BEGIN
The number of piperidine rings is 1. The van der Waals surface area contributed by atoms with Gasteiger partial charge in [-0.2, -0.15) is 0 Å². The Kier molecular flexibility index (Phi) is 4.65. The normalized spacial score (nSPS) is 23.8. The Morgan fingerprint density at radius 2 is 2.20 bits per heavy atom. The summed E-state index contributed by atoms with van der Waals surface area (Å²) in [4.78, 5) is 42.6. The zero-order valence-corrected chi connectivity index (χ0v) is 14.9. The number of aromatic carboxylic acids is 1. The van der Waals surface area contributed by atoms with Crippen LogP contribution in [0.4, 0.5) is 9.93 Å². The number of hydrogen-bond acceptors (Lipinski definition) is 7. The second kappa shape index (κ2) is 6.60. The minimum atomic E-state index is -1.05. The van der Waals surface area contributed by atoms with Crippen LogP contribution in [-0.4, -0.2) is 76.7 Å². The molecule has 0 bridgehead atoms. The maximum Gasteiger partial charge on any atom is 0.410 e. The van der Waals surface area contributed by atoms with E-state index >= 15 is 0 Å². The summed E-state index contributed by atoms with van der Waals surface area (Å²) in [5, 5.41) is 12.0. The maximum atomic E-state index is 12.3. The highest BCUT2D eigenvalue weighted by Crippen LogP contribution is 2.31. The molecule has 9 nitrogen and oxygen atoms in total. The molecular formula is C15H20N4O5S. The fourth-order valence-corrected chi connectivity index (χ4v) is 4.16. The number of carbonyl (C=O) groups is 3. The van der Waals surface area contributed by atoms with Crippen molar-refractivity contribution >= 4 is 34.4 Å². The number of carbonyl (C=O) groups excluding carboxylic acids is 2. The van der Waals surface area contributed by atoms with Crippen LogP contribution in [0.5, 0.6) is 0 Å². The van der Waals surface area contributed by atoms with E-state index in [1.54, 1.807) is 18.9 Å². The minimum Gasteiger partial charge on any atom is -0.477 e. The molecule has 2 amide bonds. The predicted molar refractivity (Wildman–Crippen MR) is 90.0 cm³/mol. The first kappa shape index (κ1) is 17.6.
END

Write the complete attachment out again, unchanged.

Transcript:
The number of piperidine rings is 1. The van der Waals surface area contributed by atoms with Gasteiger partial charge in [-0.2, -0.15) is 0 Å². The Kier molecular flexibility index (Phi) is 4.65. The normalized spacial score (nSPS) is 23.8. The Morgan fingerprint density at radius 2 is 2.20 bits per heavy atom. The summed E-state index contributed by atoms with van der Waals surface area (Å²) in [4.78, 5) is 42.6. The zero-order valence-corrected chi connectivity index (χ0v) is 14.9. The number of aromatic carboxylic acids is 1. The van der Waals surface area contributed by atoms with Crippen LogP contribution in [0.4, 0.5) is 9.93 Å². The number of hydrogen-bond acceptors (Lipinski definition) is 7. The second kappa shape index (κ2) is 6.60. The minimum atomic E-state index is -1.05. The van der Waals surface area contributed by atoms with Crippen LogP contribution in [-0.4, -0.2) is 76.7 Å². The molecule has 0 bridgehead atoms. The maximum Gasteiger partial charge on any atom is 0.410 e. The van der Waals surface area contributed by atoms with E-state index >= 15 is 0 Å². The summed E-state index contributed by atoms with van der Waals surface area (Å²) in [5, 5.41) is 12.0. The maximum atomic E-state index is 12.3. The highest BCUT2D eigenvalue weighted by Crippen LogP contribution is 2.31. The molecule has 9 nitrogen and oxygen atoms in total. The molecular formula is C15H20N4O5S. The fourth-order valence-corrected chi connectivity index (χ4v) is 4.16. The number of carbonyl (C=O) groups is 3. The van der Waals surface area contributed by atoms with Crippen molar-refractivity contribution >= 4 is 34.4 Å². The number of carbonyl (C=O) groups excluding carboxylic acids is 2. The van der Waals surface area contributed by atoms with Crippen LogP contribution in [0.5, 0.6) is 0 Å². The van der Waals surface area contributed by atoms with E-state index in [1.54, 1.807) is 18.9 Å². The minimum Gasteiger partial charge on any atom is -0.477 e. The molecule has 2 amide bonds. The predicted molar refractivity (Wildman–Crippen MR) is 90.0 cm³/mol. The first kappa shape index (κ1) is 17.6.